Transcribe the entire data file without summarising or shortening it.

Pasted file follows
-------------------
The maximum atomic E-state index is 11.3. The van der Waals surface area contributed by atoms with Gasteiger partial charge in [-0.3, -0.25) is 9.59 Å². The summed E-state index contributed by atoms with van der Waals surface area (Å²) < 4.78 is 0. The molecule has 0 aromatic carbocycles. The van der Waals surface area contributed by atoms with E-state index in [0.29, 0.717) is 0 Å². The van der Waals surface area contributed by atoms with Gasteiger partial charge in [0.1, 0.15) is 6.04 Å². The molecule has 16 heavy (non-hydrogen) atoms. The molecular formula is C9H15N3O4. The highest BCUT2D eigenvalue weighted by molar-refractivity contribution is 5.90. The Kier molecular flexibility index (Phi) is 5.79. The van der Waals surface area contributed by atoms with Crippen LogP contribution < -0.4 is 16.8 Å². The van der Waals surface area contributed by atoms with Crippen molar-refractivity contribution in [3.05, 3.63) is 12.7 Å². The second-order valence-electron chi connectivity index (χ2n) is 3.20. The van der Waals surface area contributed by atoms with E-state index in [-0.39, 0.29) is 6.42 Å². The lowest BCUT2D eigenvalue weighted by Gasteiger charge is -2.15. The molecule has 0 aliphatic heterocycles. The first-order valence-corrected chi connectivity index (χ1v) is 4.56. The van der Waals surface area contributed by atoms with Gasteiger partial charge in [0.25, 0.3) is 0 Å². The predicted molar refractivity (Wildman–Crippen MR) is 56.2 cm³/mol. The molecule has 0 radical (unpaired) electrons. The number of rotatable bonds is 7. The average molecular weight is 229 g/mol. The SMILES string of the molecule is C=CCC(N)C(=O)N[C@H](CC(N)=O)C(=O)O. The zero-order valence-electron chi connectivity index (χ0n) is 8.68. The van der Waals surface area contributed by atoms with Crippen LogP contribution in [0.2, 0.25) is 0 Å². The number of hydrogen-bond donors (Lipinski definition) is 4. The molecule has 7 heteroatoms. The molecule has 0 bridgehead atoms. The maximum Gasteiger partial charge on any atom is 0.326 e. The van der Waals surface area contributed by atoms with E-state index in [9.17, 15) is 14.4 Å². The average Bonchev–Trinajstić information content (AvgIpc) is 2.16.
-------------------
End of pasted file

The maximum atomic E-state index is 11.3. The van der Waals surface area contributed by atoms with Gasteiger partial charge in [-0.3, -0.25) is 9.59 Å². The summed E-state index contributed by atoms with van der Waals surface area (Å²) < 4.78 is 0. The molecule has 0 aromatic carbocycles. The van der Waals surface area contributed by atoms with E-state index in [0.29, 0.717) is 0 Å². The van der Waals surface area contributed by atoms with Gasteiger partial charge in [0.1, 0.15) is 6.04 Å². The molecule has 16 heavy (non-hydrogen) atoms. The molecular formula is C9H15N3O4. The highest BCUT2D eigenvalue weighted by molar-refractivity contribution is 5.90. The Kier molecular flexibility index (Phi) is 5.79. The van der Waals surface area contributed by atoms with Crippen LogP contribution < -0.4 is 16.8 Å². The van der Waals surface area contributed by atoms with Crippen molar-refractivity contribution in [3.05, 3.63) is 12.7 Å². The second-order valence-electron chi connectivity index (χ2n) is 3.20. The van der Waals surface area contributed by atoms with E-state index in [-0.39, 0.29) is 6.42 Å². The lowest BCUT2D eigenvalue weighted by Gasteiger charge is -2.15. The molecule has 0 aliphatic heterocycles. The first-order valence-corrected chi connectivity index (χ1v) is 4.56. The van der Waals surface area contributed by atoms with Gasteiger partial charge in [0.25, 0.3) is 0 Å². The predicted molar refractivity (Wildman–Crippen MR) is 56.2 cm³/mol. The molecule has 0 radical (unpaired) electrons. The number of rotatable bonds is 7. The average molecular weight is 229 g/mol. The SMILES string of the molecule is C=CCC(N)C(=O)N[C@H](CC(N)=O)C(=O)O. The zero-order valence-electron chi connectivity index (χ0n) is 8.68. The van der Waals surface area contributed by atoms with Crippen LogP contribution in [0.2, 0.25) is 0 Å². The number of hydrogen-bond donors (Lipinski definition) is 4. The molecule has 7 heteroatoms. The molecule has 0 bridgehead atoms. The maximum Gasteiger partial charge on any atom is 0.326 e. The van der Waals surface area contributed by atoms with E-state index in [9.17, 15) is 14.4 Å². The average Bonchev–Trinajstić information content (AvgIpc) is 2.16.